There are several types of business insurance policies a small business owner should consider purchasing, depending on their specific needs, a few of which are listed below:

General Liability Insurance: This policy covers your business from claims arising from bodily injury, property damage, and personal or advertising injury caused by your business operations, products, or services. General liability insurance is crucial for most businesses, as accidents can happen even in the safest environments.

Professional Liability Insurance: Also known as Errors and Omissions (E&O) insurance, this policy protects your business from claims of negligence, misrepresentation, or inadequate services provided by your company. This coverage is especially relevant for businesses that provide professional services, such as consultants, accountants, or lawyers.

Workers’ Compensation Insurance: Required by law in Washington for businesses with employees, workers’ compensation insurance provides medical and wage benefits to employees who suffer work-related injuries or illnesses. This coverage not only protects your employees but also shields your business from potential lawsuits.

Commercial Property Insurance: This policy covers damage or loss to your business’s physical assets, such as buildings, equipment, inventory, and furniture, due to events like fire, theft, or natural disasters. If you own or lease commercial property or have valuable business assets, commercial property insurance is essential.

Commercial Auto Insurance: If your business owns or uses vehicles for work purposes, commercial auto insurance is necessary to cover damage, injuries, or liability resulting from accidents involving those vehicles. This policy is especially important for businesses that rely on transportation or delivery services.

Related: Types of insurance your business may need

Step 9: Track Income & Expenses

Proper accounting and bookkeeping practices are crucial for maintaining accurate financial records, ensuring tax compliance, and making informed financial decisions. Here are some key reasons why accounting and bookkeeping are essential for businesses:

Accurate Financial Records: Maintaining accurate financial records allows businesses to track their income, expenses, assets, and liabilities. This information is vital for assessing the financial health of a business, identifying trends, and making informed decisions about growth and investment opportunities.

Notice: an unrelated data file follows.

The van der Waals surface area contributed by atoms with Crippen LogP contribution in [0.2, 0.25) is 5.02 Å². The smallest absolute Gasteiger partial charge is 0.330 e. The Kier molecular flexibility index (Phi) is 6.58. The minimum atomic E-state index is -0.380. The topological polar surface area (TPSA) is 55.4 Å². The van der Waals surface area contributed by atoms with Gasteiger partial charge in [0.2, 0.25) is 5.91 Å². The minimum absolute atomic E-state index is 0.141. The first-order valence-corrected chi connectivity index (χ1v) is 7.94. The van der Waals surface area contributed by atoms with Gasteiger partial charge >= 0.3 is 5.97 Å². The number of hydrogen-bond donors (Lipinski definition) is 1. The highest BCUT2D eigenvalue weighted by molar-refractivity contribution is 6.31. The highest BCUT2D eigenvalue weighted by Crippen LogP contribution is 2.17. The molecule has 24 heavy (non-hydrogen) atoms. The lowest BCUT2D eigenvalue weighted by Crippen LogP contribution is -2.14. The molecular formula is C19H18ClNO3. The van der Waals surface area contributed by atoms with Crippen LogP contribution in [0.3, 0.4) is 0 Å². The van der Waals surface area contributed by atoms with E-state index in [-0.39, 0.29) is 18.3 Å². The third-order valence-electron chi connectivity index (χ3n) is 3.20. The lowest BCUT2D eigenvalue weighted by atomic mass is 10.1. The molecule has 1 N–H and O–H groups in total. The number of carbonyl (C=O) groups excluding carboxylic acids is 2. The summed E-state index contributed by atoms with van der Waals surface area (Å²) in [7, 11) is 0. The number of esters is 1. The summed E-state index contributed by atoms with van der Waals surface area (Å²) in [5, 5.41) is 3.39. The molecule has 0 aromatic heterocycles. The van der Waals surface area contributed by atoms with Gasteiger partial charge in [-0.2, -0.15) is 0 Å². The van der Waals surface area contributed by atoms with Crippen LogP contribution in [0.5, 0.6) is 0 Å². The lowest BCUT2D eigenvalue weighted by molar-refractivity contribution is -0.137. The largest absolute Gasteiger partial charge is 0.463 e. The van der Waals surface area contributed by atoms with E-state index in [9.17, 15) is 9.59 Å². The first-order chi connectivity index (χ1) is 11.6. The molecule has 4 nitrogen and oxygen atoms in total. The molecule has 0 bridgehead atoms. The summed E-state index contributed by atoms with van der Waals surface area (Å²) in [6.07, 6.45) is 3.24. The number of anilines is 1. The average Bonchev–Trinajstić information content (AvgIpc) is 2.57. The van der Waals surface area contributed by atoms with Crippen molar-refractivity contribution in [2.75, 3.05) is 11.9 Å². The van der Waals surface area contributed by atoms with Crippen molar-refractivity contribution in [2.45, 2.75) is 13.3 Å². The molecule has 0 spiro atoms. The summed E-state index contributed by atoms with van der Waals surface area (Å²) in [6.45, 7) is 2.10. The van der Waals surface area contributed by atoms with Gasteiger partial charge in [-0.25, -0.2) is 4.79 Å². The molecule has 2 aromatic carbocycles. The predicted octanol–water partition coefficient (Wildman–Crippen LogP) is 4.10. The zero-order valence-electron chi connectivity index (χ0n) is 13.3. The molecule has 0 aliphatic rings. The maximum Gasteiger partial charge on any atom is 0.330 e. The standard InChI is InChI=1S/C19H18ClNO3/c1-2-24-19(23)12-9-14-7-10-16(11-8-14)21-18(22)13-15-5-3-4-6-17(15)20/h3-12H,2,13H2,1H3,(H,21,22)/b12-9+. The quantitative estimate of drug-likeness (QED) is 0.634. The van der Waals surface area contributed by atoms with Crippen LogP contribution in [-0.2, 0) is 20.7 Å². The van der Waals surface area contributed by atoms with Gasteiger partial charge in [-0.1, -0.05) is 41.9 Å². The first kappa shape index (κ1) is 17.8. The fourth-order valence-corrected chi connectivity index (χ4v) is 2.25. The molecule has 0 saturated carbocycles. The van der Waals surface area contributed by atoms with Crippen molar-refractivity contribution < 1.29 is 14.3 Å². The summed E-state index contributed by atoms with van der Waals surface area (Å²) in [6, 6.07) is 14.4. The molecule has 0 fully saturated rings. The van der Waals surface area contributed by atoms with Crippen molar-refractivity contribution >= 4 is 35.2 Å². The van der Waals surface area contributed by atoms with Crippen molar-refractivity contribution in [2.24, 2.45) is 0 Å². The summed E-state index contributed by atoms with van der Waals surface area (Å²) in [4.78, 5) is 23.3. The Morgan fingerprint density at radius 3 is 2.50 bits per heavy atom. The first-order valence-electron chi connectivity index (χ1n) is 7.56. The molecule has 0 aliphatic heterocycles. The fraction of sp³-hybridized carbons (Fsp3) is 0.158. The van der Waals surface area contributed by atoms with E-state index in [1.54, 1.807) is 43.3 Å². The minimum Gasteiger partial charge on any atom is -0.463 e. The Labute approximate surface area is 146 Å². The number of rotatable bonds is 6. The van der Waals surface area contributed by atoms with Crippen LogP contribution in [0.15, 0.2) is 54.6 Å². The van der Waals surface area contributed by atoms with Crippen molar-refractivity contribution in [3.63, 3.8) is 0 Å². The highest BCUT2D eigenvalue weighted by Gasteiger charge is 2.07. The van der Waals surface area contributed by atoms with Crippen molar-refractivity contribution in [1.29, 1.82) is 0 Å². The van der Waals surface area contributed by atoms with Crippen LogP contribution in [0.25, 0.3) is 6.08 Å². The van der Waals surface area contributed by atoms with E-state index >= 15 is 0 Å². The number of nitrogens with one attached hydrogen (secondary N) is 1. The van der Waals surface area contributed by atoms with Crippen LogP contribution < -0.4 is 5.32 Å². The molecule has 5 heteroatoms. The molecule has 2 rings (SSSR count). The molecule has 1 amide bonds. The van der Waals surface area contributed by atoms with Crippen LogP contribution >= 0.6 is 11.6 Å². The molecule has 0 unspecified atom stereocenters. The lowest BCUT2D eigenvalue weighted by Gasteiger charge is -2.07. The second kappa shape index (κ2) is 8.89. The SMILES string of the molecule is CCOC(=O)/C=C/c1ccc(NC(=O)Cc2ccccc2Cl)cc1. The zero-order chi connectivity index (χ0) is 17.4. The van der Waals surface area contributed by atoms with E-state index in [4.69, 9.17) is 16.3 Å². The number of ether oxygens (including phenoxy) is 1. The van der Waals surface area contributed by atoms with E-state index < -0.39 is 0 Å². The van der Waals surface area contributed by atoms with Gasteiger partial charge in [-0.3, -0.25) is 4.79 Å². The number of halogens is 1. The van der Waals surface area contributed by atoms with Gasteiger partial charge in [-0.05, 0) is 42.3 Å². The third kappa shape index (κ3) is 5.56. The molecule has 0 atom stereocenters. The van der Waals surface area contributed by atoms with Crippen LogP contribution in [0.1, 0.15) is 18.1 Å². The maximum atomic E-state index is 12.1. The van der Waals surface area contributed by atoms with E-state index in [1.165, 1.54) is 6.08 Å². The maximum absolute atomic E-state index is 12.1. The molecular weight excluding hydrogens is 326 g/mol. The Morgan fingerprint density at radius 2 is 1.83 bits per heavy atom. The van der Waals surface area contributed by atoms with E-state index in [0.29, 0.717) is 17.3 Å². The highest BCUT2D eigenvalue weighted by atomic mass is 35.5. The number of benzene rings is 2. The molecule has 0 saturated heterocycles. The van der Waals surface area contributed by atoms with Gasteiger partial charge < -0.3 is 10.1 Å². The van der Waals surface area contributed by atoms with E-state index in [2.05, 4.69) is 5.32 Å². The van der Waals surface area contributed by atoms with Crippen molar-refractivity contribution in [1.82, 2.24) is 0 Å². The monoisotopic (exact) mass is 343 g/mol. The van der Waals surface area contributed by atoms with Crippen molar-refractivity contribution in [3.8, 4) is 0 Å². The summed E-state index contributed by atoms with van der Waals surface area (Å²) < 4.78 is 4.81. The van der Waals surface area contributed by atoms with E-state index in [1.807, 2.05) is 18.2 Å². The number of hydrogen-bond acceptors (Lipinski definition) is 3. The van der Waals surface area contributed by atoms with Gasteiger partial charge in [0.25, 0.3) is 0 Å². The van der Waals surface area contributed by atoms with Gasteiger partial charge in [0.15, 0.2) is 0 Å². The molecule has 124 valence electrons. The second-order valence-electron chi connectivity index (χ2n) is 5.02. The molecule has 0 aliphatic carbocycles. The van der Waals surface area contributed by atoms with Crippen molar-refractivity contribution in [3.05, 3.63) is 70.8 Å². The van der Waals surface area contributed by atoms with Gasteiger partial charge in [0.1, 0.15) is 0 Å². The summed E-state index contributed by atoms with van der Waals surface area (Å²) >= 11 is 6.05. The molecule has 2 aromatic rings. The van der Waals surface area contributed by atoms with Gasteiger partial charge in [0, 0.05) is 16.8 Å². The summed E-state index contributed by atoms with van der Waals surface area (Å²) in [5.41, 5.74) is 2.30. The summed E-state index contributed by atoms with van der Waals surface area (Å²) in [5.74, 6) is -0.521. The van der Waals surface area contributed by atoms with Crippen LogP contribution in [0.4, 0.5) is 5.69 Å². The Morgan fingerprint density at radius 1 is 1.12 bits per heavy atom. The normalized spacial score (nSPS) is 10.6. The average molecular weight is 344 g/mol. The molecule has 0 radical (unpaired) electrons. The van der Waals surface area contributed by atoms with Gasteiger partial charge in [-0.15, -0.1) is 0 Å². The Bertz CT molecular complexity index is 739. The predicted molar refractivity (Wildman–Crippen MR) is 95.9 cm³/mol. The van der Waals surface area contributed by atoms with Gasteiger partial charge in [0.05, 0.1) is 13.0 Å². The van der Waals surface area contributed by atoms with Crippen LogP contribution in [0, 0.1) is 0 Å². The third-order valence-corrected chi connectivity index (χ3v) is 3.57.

Tax Compliance: Proper accounting ensures that businesses comply with federal, state, and local tax laws. Accurate records of income, expenses, and other financial transactions help businesses calculate their tax liabilities correctly, file timely returns, and avoid potential penalties or audits.

Cash Flow Management: Cash flow is the lifeblood of any business. Accounting and bookkeeping help businesses monitor and manage their cash flow by tracking income, expenses, accounts receivable, and accounts payable. This allows businesses to identify cash shortfalls, address potential issues, and maintain financial stability.

Budgeting and Financial Planning: Accounting and bookkeeping provide the foundation for effective budgeting and financial planning. With accurate financial records, businesses can develop realistic budgets, set financial goals, and measure their progress toward achieving those goals. This helps businesses allocate resources efficiently and plan for future growth.

Decision Making: Accurate financial data is essential for making informed business decisions. Accounting and bookkeeping practices provide businesses with the necessary financial information to evaluate the profitability of their products or services, assess the performance of their marketing efforts, and identify areas for improvement or investment.

Related: Setting up accounting for a business

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Common questions when starting a business in Washington

Is Washington a good state to start a business?

Starting a business in Washington State can be a great way to tap into the state’s strong economy and large consumer base. With its vibrant cities, diverse population, and thriving tech industry, Washington is attractive for entrepreneurs looking to start their own business. A few factors to consider include: